(4) Sponsors may place participants only in jobs that:
(i) Are seasonal or temporary as defined in paragraph (b) of this section; and
(ii) Provide opportunities for regular communication and interaction with U.S. citizens and allow participants to experience U.S. culture.
(5) Sponsors may not place participants in jobs:
(i) That require licensing;
(ii) That are on the program exclusion list set forth at paragraph (h) of this section; or
(iii) For which there is another specific J visa category (e.g., Camp Counselor, Trainee, Intern).
(6) Sponsors may not place participants with staffing agencies unless the placements meet the following three criteria:
(i) Participants must be employees of and paid by the staffing agencies;
(ii) Staffing agencies must provide full-time, primary, on-site supervision of the participants;
(iii) Staffing agencies must effectively control the work sites, e.g., have hands-on management responsibility for the participants.
(8) Sponsors must use extra caution when placing students in positions at employers in lines of business that are frequently associated with trafficking persons (e.g., modeling agencies, housekeeping, janitorial services).
(9) Sponsors must consider the availability of suitable, affordable housing (e.g., that meets local codes and ordinances) and reliable, affordable, and convenient transportation to and from work when making job placements.
(i) If employers do not provide or arrange housing and/or transportation, or if participants decline employer-provided housing or transportation, sponsors must actively and immediately assist participants with arranging appropriate housing and transportation.
(ii) If employers provide housing and/or transportation to and from work, job offers must include details of all such arrangements, including the cost to participants; whether such arrangements deduct such costs from participants' wages; and the market value of housing and/or transportation in accordance with the Fair Labor Standards Act regulations set forth at 29 CFR part 531, if they are considered part of the compensation packages.
(10) For participants who are nationals of non-Visa Waiver Program countries and participants who are nationals of Visa Waiver Program countries with job placements screened in advance by the sponsors (direct placement) or jobs found by the participants (self-placement), prior to issuing Form DS-2019, sponsors must vet the potential employers as set forth at paragraph (n) of this section, confirm the terms and conditions of the job offers, and input complete and correct data into the Student and Exchange Visitor Information System (SEVIS) pursuant to the requirements set forth in § 62.70(f).
(11) Sponsors of applicants who are nationals of Visa Waiver Program countries and who have not secured jobs prior to departing from their home countries must:
(i) Ensure that such participants receive pre-departure information that explains how to seek employment and secure lodging in the United States, and clearly identifies the criteria for appropriate jobs set forth at paragraph (g) of this section and the categories of employment and positions that are on the program exclusion list set forth at paragraph (h) of this section;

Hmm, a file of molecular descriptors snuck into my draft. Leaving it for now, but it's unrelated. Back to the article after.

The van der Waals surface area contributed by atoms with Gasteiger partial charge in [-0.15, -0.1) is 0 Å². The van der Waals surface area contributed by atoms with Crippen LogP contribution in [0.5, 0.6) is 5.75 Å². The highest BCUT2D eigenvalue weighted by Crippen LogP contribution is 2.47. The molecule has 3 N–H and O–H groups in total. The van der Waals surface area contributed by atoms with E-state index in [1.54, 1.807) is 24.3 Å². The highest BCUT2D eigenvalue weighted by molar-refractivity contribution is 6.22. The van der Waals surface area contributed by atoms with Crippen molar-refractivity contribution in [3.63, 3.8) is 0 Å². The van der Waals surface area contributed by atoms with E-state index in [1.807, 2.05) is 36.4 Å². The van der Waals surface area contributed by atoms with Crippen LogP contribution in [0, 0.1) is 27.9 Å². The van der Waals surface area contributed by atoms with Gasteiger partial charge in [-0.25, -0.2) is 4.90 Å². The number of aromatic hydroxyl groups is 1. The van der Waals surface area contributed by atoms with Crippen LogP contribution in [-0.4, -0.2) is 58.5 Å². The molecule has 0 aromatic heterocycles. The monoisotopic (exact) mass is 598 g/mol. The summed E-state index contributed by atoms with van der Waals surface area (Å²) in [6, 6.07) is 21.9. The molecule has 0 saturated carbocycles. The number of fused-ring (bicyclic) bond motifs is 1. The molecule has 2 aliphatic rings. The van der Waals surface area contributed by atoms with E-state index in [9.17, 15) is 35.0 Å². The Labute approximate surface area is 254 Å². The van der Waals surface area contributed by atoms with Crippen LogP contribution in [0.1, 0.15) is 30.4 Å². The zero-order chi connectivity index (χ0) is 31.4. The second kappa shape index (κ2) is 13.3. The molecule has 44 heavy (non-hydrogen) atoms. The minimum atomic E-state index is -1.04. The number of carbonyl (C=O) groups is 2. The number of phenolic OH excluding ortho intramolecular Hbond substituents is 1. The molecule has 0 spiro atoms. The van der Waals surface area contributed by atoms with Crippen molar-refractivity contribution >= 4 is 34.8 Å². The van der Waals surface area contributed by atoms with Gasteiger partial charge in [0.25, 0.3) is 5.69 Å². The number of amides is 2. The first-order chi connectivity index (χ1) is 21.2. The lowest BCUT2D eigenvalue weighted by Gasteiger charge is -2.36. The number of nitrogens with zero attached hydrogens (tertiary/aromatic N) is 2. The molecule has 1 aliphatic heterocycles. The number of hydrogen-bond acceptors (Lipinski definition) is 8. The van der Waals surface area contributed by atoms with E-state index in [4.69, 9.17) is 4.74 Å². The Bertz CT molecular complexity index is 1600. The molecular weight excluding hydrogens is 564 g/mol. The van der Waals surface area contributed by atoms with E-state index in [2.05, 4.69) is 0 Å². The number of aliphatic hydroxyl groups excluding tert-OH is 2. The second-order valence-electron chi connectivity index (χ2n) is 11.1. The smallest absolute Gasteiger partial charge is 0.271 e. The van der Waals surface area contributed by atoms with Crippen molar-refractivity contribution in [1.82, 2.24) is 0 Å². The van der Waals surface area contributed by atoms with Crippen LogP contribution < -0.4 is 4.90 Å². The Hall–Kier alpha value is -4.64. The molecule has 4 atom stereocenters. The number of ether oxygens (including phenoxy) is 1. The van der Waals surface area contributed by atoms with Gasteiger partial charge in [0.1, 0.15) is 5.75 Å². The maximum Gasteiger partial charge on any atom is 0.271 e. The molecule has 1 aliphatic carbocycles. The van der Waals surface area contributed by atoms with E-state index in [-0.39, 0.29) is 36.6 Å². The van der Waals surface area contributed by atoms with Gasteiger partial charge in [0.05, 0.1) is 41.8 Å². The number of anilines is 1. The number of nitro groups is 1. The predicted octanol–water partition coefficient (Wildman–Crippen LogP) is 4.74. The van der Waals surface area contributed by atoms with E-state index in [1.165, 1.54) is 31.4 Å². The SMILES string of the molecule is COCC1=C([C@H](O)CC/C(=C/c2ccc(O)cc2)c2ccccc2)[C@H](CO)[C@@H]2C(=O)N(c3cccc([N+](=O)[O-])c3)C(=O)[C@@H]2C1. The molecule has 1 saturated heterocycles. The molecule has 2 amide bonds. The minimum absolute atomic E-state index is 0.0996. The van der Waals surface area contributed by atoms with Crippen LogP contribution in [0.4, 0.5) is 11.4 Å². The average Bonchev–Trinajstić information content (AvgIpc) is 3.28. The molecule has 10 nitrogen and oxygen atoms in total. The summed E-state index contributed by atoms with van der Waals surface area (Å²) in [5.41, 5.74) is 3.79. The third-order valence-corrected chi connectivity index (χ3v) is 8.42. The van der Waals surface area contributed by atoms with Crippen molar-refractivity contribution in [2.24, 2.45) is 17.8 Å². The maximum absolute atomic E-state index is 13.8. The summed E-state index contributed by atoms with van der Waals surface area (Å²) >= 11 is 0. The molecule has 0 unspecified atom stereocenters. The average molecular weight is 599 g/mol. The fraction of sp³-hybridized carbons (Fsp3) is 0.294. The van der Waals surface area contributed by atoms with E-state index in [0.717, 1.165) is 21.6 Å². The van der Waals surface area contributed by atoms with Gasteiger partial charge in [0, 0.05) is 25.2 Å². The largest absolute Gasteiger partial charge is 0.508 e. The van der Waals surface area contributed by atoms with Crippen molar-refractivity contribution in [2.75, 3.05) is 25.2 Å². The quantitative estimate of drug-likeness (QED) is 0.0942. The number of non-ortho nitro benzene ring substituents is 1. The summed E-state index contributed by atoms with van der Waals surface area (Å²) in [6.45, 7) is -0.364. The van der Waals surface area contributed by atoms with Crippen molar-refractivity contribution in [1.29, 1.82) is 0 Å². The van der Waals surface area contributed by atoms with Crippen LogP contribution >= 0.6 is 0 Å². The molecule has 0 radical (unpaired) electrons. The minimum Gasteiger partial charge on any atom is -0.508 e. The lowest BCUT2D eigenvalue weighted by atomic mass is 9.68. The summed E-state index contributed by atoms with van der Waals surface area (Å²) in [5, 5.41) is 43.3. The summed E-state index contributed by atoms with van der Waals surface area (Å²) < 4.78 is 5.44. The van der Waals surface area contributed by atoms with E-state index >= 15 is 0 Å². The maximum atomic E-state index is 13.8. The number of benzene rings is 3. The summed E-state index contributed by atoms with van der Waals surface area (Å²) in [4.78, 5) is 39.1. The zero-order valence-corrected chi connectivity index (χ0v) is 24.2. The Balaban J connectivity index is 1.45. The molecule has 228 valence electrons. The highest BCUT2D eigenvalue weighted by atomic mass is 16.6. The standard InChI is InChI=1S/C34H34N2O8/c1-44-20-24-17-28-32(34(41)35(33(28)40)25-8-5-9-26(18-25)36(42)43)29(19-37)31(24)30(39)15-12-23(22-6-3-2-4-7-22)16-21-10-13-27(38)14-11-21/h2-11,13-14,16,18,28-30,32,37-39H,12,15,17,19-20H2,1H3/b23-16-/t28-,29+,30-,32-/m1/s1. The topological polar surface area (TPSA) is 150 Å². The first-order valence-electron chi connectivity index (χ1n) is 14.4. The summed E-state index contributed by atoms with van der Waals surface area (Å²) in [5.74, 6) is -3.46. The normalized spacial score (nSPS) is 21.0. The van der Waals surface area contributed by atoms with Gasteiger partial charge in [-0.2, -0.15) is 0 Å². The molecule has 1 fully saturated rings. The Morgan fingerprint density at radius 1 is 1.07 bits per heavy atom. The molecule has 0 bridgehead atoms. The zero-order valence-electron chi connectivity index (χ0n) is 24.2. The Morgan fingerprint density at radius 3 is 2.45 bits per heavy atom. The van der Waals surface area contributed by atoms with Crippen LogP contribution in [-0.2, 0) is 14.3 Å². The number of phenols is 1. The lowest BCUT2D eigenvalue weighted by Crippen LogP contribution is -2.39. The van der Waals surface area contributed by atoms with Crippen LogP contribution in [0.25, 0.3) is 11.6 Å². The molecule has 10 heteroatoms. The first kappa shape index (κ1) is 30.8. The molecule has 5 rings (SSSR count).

(ii) Ensure that such participants have sufficient financial resources to support themselves during their searches for employment;
(iii) Assist participants who have not found suitable employment within one week of commencing their job searches;
(v) Promptly (i.e., within 72 hours) confirm the initial jobs of such participants, at a minimum, by verifying the terms and conditions of such employment and fully vetting their host employers as set forth at paragraph (n) of this section.
(h) Program exclusions. Sponsors must not place participants:
(1) In positions that could bring notoriety or disrepute to the Exchange Visitor Program;
(2) In sales positions that require participants to purchase inventory that they must sell in order to support themselves;
(3) In domestic help positions in private homes (e.g., child care, elder care, gardener, chauffeur);
(4) As pedicab or rolling chair drivers or operators;
(5) As operators or drivers of vehicles or vessels for which drivers' licenses are required regardless of whether they carry passengers or not;
(6) In positions related to clinical care that involves patient contact;
(7) In any position in the adult entertainment industry (including, but not limited to jobs with escort services, adult book/video stores, and strip clubs);
(8) In positions requiring work hours that fall predominantly between 10:00 p.m. and 6:00 a.m.;
(9) In positions declared hazardous to youth by the Secretary of Labor at Subpart E of 29 CFR part 570;
(10) In positions that require sustained physical contact with other people and/or adherence to the Centers for Disease Control and Prevention's Universal Blood and Body Fluid Precautions guidelines (e.g., body piercing, tattooing, massage, manicure);
(11) In positions that are substantially commission-based and thus do not guarantee that participants will be paid minimum wage in accordance with federal and state standards;
(12) In positions involved in gaming and gambling that include direct participation in wagering and/or betting;
(13) In positions in chemical pest control, warehousing, catalogue/online order distribution centers;
(14) In positions with travelling fairs or itinerant concessionaires;
(15) In positions for which there is another specific J category (e.g., camp counselor, intern, trainee); or